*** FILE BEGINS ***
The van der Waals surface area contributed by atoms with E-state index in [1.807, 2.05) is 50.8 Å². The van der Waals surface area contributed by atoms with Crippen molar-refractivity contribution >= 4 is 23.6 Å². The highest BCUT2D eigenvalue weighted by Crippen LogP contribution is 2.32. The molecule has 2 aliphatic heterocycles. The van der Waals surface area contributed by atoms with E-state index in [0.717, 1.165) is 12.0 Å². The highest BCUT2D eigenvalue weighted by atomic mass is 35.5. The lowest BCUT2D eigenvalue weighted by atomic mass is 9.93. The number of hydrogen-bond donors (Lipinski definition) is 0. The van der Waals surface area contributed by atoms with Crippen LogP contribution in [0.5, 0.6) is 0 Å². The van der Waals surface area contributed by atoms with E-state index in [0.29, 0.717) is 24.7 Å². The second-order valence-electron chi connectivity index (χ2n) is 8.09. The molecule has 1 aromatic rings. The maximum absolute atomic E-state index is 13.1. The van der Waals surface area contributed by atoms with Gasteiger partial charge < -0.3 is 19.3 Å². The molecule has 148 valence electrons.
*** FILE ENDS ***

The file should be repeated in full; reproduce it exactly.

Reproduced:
The van der Waals surface area contributed by atoms with E-state index in [1.807, 2.05) is 50.8 Å². The van der Waals surface area contributed by atoms with Crippen molar-refractivity contribution >= 4 is 23.6 Å². The highest BCUT2D eigenvalue weighted by Crippen LogP contribution is 2.32. The molecule has 2 aliphatic heterocycles. The van der Waals surface area contributed by atoms with E-state index in [0.717, 1.165) is 12.0 Å². The highest BCUT2D eigenvalue weighted by atomic mass is 35.5. The lowest BCUT2D eigenvalue weighted by atomic mass is 9.93. The number of hydrogen-bond donors (Lipinski definition) is 0. The van der Waals surface area contributed by atoms with Crippen LogP contribution in [0.5, 0.6) is 0 Å². The van der Waals surface area contributed by atoms with E-state index in [0.29, 0.717) is 24.7 Å². The second-order valence-electron chi connectivity index (χ2n) is 8.09. The molecule has 1 aromatic rings. The maximum absolute atomic E-state index is 13.1. The van der Waals surface area contributed by atoms with Gasteiger partial charge < -0.3 is 19.3 Å². The molecule has 148 valence electrons.